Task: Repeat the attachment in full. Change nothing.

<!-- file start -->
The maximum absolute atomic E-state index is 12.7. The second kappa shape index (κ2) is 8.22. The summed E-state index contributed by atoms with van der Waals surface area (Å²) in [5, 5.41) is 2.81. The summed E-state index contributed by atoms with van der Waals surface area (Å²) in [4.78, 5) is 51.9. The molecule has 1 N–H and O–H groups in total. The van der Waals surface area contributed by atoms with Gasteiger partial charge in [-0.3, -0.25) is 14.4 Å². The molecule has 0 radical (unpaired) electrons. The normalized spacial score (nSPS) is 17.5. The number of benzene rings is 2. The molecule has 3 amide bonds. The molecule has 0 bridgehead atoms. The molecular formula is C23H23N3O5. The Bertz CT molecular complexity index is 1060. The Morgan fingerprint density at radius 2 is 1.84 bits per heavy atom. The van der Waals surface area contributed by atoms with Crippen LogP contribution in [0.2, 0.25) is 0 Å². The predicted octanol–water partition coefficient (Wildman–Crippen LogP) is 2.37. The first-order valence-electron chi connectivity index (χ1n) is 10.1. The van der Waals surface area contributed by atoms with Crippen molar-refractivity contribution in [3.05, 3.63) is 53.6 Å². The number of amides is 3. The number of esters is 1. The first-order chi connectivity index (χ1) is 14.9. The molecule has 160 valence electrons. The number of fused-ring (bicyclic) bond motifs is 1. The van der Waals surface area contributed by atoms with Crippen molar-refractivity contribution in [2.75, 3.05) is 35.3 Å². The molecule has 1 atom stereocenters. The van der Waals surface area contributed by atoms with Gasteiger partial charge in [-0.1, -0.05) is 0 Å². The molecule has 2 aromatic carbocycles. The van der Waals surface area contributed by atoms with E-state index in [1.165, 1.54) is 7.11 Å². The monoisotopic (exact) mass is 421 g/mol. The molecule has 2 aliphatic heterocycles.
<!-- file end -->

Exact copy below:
The maximum absolute atomic E-state index is 12.7. The second kappa shape index (κ2) is 8.22. The summed E-state index contributed by atoms with van der Waals surface area (Å²) in [5, 5.41) is 2.81. The summed E-state index contributed by atoms with van der Waals surface area (Å²) in [4.78, 5) is 51.9. The molecule has 1 N–H and O–H groups in total. The van der Waals surface area contributed by atoms with Gasteiger partial charge in [-0.3, -0.25) is 14.4 Å². The molecule has 0 radical (unpaired) electrons. The normalized spacial score (nSPS) is 17.5. The number of benzene rings is 2. The molecule has 3 amide bonds. The molecule has 0 bridgehead atoms. The molecular formula is C23H23N3O5. The Bertz CT molecular complexity index is 1060. The Morgan fingerprint density at radius 2 is 1.84 bits per heavy atom. The van der Waals surface area contributed by atoms with Crippen LogP contribution in [0.2, 0.25) is 0 Å². The predicted octanol–water partition coefficient (Wildman–Crippen LogP) is 2.37. The first-order valence-electron chi connectivity index (χ1n) is 10.1. The van der Waals surface area contributed by atoms with Crippen molar-refractivity contribution in [3.05, 3.63) is 53.6 Å². The number of amides is 3. The number of esters is 1. The first-order chi connectivity index (χ1) is 14.9. The molecule has 160 valence electrons. The number of fused-ring (bicyclic) bond motifs is 1. The van der Waals surface area contributed by atoms with Crippen molar-refractivity contribution in [2.75, 3.05) is 35.3 Å². The molecule has 1 atom stereocenters. The van der Waals surface area contributed by atoms with Gasteiger partial charge in [-0.1, -0.05) is 0 Å². The molecule has 2 aromatic carbocycles. The van der Waals surface area contributed by atoms with E-state index in [1.165, 1.54) is 7.11 Å². The monoisotopic (exact) mass is 421 g/mol. The molecule has 2 aliphatic heterocycles.